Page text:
Start Licensing’s Ian Downes highlights a retailer which has been steadily growing its licensed presence.
A challenge and opportunity rolled into one for licensing is engaging with the wider retail community. Lots of licensing is concentrated in a relatively narrow group of retailers. But looking along the high street, there are retailers featuring licensing products which are maybe off the radar. One of these is Wilko. May have to check to see if it has ever won the Radar Award at The Licensing Awards. If it has, I need to turn my Lookout scanner on.
Wilko has used licensing in a direct way before. I remember working with it some years ago on a Beano gifting range. However, my store visit this week suggested it may have rowed back from licensing a bit and certainly my visit suggested it is not building its own ranges nor buying in depth. I may have caught the shop I visited in a changeover of seasonal product as some shelves were empty and others were being replenished. It is easy to forget the logistics of running a retailer. Managing stock can be tough. It is hard work on the ground.
In many ways, Wilko reminds me of the old Woolworths. A good mix of products including essentials, gifts and treats. From bird seed to biros and bakeware to beer making.
The store I visited was spacious and well laid out. Space was well managed and it was an easy store to shop. While price and value is a key component of the Wilko offer, it is good to see it give good space for displays and also work with some suppliers to offer some retail entertainment. Wilko features the high profile confectionery brand Millions in a serve yourself dispenser that allowed consumers to dispense and mix their own flavour combinations. Not licensing, but a good example of retail activation and a brand creating an opportunity for consumers to immerse themselves further in a brand. Physical retailers need to reflect on brand activation in-store and this is an area licensing can score well in.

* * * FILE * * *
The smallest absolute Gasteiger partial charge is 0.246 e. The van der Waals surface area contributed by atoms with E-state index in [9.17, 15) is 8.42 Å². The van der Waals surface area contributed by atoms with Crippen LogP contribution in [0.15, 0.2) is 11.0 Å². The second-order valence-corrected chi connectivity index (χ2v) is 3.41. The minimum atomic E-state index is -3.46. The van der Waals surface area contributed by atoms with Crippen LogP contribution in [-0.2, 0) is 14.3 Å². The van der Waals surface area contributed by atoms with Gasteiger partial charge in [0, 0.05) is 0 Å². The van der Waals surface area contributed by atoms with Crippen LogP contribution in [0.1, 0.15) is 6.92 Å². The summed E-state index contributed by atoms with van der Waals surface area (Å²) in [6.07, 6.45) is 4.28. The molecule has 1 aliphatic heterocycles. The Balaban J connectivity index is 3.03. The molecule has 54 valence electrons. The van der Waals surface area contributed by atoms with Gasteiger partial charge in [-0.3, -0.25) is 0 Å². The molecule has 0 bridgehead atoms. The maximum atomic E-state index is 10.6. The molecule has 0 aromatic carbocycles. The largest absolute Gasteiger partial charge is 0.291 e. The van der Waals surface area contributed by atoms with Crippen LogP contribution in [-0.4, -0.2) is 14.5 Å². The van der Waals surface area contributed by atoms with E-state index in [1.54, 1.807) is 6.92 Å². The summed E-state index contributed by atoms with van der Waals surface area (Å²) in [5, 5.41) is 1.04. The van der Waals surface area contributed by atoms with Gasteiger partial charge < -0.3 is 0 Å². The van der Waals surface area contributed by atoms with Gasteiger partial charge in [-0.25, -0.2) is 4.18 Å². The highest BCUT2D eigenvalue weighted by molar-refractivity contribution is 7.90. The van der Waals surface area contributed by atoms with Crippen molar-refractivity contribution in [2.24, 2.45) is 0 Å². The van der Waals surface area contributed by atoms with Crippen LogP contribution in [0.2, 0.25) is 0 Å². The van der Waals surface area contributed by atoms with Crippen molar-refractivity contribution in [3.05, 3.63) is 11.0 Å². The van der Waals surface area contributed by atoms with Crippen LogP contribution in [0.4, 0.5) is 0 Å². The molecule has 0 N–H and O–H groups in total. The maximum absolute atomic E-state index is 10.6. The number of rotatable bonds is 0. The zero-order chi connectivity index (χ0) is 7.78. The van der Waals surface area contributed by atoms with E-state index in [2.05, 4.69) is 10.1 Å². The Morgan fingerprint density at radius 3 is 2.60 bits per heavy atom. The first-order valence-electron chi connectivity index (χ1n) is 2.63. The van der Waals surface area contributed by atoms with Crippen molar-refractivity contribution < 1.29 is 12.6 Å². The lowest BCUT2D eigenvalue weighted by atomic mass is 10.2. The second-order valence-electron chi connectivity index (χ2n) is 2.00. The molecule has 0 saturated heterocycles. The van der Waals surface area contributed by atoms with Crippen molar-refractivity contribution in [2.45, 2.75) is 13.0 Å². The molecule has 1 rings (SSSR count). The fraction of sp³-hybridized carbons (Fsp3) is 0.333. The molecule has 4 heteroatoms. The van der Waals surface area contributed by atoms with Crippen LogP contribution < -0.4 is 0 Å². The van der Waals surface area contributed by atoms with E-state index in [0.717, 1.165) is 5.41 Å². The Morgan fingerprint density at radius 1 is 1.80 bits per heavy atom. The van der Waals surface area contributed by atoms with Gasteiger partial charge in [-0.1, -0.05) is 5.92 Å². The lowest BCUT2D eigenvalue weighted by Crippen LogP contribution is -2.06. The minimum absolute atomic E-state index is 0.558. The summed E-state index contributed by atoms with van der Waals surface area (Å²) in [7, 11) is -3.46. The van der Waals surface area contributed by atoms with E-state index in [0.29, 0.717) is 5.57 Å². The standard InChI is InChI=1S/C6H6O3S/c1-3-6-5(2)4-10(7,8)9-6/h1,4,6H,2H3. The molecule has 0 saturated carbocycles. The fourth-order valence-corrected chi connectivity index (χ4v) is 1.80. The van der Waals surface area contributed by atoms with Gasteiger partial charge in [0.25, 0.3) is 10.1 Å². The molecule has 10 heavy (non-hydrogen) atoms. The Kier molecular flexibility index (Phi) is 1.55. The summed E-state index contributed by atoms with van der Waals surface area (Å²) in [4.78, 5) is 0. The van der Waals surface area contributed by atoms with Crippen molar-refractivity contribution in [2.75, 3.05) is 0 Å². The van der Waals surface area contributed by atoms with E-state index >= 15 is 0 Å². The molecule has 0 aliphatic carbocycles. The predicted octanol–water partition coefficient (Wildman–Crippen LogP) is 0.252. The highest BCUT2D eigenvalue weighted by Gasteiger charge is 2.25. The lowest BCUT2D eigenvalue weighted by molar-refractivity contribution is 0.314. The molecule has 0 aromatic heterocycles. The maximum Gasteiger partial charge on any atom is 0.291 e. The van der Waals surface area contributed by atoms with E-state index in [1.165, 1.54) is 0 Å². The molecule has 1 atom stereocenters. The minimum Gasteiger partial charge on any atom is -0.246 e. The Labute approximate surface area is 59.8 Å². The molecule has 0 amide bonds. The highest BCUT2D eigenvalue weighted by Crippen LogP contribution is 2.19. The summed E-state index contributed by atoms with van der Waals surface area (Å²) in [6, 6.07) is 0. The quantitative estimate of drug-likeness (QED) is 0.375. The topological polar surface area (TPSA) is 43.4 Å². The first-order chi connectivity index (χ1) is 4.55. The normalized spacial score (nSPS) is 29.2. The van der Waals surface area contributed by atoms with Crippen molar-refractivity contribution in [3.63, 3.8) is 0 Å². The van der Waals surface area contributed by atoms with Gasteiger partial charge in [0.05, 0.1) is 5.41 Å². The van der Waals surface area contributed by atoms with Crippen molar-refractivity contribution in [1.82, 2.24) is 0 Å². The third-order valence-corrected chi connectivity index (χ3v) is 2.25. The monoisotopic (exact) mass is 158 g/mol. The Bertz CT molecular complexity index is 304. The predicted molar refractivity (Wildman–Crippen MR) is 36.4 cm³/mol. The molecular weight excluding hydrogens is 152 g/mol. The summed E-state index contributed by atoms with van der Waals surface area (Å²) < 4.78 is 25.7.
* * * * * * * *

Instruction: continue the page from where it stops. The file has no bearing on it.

Wilko features licensed products delivered by suppliers in categories like personal care. Deodorant brand Lynx has partnered with boxer Anthony Joshua to create a Limited Edition product. I expect more mainstream brands to tap up sports stars for this kind of partnership. Sports stars create great engagement with consumers and help breakthrough advertising clutter. When he fights, Anthony Joshua commands global attention. Sports carry risk and the risks in boxing are well known, but Joshua seems to be a relatively safe bet. Even when he lost his world title he remained high profile and popular.
This is an Olympic year and you can already sense sports tie-ins are being dialled up. Dina Asher-Smith features in a Müller yoghurt campaign at the moment for example.
Certain licensing categories have stalwart licensees. Personal care features H&A – a licensee I remember from my early days in licensing. It has developed a great eye for licences and has innovated when it can. It is a consistent performer which manages relationships well.
In Wilko, the personal care products featuring licensing are standard lines with a focus on price, but H&A is a trusted supplier and one that the retailer recognises knows licensing. It can be trusted. Wilko was stocking Frozen 2 products. It also carried PAW Patrol Elastoplast product. This sort of product is hard to bring on board, but when it is on board it tends to stick (excuse the pun). It is a category where the licensee can’t chop and change, so has to seek out safe bets and IP with international reach.